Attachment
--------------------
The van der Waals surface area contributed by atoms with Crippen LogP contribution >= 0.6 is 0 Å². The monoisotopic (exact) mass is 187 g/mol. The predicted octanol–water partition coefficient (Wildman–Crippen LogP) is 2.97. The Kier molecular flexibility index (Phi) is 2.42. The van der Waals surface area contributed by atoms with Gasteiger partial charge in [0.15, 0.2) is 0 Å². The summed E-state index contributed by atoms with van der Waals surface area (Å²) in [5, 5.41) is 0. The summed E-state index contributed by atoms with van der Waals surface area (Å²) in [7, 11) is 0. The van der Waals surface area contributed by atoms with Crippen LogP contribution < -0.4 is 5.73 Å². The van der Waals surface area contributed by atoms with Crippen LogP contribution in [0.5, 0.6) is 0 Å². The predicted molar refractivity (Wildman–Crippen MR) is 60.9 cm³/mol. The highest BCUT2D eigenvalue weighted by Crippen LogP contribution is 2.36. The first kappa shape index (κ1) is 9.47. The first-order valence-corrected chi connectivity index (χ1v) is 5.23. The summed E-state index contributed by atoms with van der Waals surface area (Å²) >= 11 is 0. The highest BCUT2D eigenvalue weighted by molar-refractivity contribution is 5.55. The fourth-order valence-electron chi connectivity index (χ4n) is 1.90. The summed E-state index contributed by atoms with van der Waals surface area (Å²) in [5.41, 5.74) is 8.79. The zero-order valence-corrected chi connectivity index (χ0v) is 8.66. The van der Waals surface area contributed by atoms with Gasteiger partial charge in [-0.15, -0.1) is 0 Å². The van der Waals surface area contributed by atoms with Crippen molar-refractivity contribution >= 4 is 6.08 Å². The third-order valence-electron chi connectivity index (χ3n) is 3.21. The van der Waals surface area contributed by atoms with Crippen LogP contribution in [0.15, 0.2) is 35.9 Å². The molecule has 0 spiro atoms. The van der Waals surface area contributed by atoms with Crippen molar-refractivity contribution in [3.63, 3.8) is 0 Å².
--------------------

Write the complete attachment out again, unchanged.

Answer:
The van der Waals surface area contributed by atoms with Crippen LogP contribution >= 0.6 is 0 Å². The monoisotopic (exact) mass is 187 g/mol. The predicted octanol–water partition coefficient (Wildman–Crippen LogP) is 2.97. The Kier molecular flexibility index (Phi) is 2.42. The van der Waals surface area contributed by atoms with Gasteiger partial charge in [0.15, 0.2) is 0 Å². The summed E-state index contributed by atoms with van der Waals surface area (Å²) in [5, 5.41) is 0. The summed E-state index contributed by atoms with van der Waals surface area (Å²) in [7, 11) is 0. The van der Waals surface area contributed by atoms with Crippen LogP contribution < -0.4 is 5.73 Å². The van der Waals surface area contributed by atoms with Crippen LogP contribution in [0.5, 0.6) is 0 Å². The predicted molar refractivity (Wildman–Crippen MR) is 60.9 cm³/mol. The highest BCUT2D eigenvalue weighted by Crippen LogP contribution is 2.36. The first kappa shape index (κ1) is 9.47. The first-order valence-corrected chi connectivity index (χ1v) is 5.23. The summed E-state index contributed by atoms with van der Waals surface area (Å²) >= 11 is 0. The highest BCUT2D eigenvalue weighted by molar-refractivity contribution is 5.55. The fourth-order valence-electron chi connectivity index (χ4n) is 1.90. The summed E-state index contributed by atoms with van der Waals surface area (Å²) in [5.41, 5.74) is 8.79. The zero-order valence-corrected chi connectivity index (χ0v) is 8.66. The van der Waals surface area contributed by atoms with Gasteiger partial charge in [-0.15, -0.1) is 0 Å². The van der Waals surface area contributed by atoms with Crippen molar-refractivity contribution >= 4 is 6.08 Å². The third-order valence-electron chi connectivity index (χ3n) is 3.21. The van der Waals surface area contributed by atoms with Crippen LogP contribution in [0.15, 0.2) is 35.9 Å². The molecule has 0 spiro atoms. The van der Waals surface area contributed by atoms with Crippen molar-refractivity contribution in [3.63, 3.8) is 0 Å².